X Hz to Y Hz is meaningless absent the -3dB and -10dB rolloff points. Whenever they're not provided, I always assume X and Y are -10dB points or worse. If you can't get the true response specs from the manufacturer, you can probably assume 45 Hz is at least 10 dB down because those are the games the SpecMeisters from Marketing play these days. And so, assume flat to 70-80, -3 dB at 60. Set your high-pass filter to 70 or 80 to avoid/delay overexcursion. If no high-pass filter, be extremely careful with bass boost and volume, watch for cone hop, etc. etc. etc.
     
  8. agedhorse

    agedhorse Supporting Member Commercial User

    Feb 12, 2006
    Davis, CA (USA)
    Development Engineer-Mesa, Product Support-Genz Benz
    What kind of 412 is it?
     
  9. well... I'm actually looking at the seismic 412 cabs.. I'm thinking of ordering the stack since its only 400 bucks for the pair.. not out much if I don't care for em... I can resell them for almost that. I know they're mdf but I'm gentle with my stuff so no biggie. They're really guitar cabs, but I can't see them being too much worse than the 412 I'm running now which is loaded with 8ohm 50w radio shack speakers (to my dismay, since I thought it was all original... its an old GK cab I bought used)
     
  10. +1

    There are only so many 412's out there designed for bass.
     
  11. answered a minute ahead.

    Guitar 4x12 typically don't have very good lows for bass.
     
  12. craig.p

    craig.p

    Sep 28, 2008
    New Hampshire
    Wouldn't it make more sense to load the GK cab with proper drivers than buy a couple of cabs that won't sound anywhere near as good and will be worth almost nothing at resale time -- if you can unload them at all?
     
  13. No. It won't save any money, and loading a guitar cab with bass drivers has no guarantee to sound good.

    He should buy one decent used bass cab.
     
  14. I'm still not convinced my gk cab is a guitar cabinet... the design just doesn't make sense for a guitar cab... its 810 sized and crossfiring...
     
  15. agedhorse

    agedhorse Supporting Member Commercial User

    Feb 12, 2006
    Davis, CA (USA)
    Development Engineer-Mesa, Product Support-Genz Benz
    I'm going to suggest that with this information, you would be a lot happier in the long run buying cabinets designed for bass.

    One of the problems with guitar drivers is that many (if not most) guitar speakers are designed with very little voice coil overhang, meaning that they do not have much linear excursion (and little to no Xmax). This means that you will experience a rapid rise in unpleasant distortion as soon as you start driving it even a little bit hard. It also turns out that Xmech (the limit before damage occurs) is also very small on most of these drivers, and if the cabinet is open back or semi-open there will be little mechanical control of the drivers thus all of the above really comes into play.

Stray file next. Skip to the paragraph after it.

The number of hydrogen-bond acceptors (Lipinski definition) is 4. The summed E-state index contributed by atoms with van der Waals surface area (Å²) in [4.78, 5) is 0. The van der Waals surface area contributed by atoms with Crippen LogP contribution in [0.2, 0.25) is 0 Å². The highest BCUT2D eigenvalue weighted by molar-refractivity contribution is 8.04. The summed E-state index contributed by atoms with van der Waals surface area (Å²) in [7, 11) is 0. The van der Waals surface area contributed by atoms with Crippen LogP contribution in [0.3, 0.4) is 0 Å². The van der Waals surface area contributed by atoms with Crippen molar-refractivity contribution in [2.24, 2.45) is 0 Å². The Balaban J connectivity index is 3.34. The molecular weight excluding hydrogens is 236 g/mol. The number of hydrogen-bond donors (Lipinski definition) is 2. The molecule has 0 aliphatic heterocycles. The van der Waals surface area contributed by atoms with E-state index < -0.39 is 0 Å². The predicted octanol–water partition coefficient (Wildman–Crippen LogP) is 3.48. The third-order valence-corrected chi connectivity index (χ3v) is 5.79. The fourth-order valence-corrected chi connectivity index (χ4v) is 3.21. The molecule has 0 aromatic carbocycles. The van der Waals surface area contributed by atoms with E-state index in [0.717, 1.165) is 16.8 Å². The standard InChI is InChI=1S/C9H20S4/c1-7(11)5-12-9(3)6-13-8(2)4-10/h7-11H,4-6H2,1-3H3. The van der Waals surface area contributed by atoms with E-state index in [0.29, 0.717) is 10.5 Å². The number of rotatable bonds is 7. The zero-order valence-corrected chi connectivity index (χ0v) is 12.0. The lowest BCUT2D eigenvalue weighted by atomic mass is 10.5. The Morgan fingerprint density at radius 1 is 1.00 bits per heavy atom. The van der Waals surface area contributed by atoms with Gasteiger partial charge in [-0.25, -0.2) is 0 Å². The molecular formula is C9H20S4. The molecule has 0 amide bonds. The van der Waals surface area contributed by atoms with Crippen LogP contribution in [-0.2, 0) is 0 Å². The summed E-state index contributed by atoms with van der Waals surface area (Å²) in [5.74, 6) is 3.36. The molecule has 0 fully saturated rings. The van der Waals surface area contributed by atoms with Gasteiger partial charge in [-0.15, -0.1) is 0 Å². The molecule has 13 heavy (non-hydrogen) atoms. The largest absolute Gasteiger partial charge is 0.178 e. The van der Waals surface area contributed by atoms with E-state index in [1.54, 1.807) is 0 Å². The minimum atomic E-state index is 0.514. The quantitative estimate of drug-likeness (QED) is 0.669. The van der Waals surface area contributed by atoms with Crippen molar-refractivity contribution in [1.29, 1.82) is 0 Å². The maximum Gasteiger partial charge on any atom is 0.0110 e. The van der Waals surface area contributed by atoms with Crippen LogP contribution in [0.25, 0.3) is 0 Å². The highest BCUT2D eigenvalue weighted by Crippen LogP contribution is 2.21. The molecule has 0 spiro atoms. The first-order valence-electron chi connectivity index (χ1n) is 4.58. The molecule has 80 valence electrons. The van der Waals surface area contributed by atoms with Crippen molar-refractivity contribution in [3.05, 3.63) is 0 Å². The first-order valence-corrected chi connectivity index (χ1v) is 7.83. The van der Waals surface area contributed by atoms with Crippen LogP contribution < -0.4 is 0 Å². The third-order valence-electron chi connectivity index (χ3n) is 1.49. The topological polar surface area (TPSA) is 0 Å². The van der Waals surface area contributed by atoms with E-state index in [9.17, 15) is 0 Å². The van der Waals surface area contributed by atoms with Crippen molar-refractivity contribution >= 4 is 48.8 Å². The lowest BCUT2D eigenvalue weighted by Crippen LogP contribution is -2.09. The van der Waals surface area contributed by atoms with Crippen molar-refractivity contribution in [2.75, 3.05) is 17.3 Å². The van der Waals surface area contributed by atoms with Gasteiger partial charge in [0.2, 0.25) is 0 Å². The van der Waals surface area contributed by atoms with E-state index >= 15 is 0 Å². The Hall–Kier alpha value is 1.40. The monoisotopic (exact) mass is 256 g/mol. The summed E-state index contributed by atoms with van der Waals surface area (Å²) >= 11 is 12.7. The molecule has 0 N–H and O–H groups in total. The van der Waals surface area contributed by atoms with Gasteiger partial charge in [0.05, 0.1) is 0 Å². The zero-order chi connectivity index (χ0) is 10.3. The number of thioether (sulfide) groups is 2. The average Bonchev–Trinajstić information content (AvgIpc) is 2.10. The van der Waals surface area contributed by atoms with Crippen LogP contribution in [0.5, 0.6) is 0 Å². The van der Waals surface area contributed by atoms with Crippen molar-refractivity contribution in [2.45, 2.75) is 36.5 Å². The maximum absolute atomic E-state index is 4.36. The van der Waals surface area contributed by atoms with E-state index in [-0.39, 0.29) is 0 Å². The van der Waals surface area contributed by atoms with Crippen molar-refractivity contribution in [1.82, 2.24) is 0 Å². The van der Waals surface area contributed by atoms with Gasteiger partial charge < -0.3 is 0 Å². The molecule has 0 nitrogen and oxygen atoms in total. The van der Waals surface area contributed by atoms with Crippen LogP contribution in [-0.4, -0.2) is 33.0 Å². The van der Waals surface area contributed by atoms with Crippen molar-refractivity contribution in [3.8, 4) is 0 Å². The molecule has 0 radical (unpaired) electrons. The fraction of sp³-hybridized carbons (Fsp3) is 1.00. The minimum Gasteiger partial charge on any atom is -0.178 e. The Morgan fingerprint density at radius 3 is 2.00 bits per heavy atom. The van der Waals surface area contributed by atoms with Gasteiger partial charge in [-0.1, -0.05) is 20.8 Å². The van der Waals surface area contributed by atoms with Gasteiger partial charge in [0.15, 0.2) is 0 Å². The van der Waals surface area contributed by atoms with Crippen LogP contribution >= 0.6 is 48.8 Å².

Also, beware of MDF, it absorbs moisture and the expansion/contraction of the material can make the joints and vinyl seams really unstable.

    With all the good used gear on the market, if you don't mind heavy, there are plenty of great deals to be had.
     
  16. craig.p

    craig.p

    Sep 28, 2008
    New Hampshire
    Nowhere did DD say his GK cab is a guitar cab. At least I can't find it.
     
  17. He has old GK cab with radio shack drivers, looking to upgrade. The 4x12 guitar cabs are not the way to do it.
     
  18. It was speculation from a previous thread. I dont believe the OP really knows much about his current cab.
     
  19. craig.p

    craig.p

    Sep 28, 2008
    New Hampshire
    Then we need pics from DD!

    Pics, man! Pics!

    :D
     
  20. agedhorse

    agedhorse Supporting Member Commercial User

    Feb 12, 2006
    Davis, CA (USA)
    Development Engineer-Mesa, Product Support-Genz Benz
    well... I'm actually looking at the seismic 412 cabs... They're really guitar cabs, but I can't see them being too much worse than the 412 I'm running now which is loaded with 8ohm 50w radio shack speakers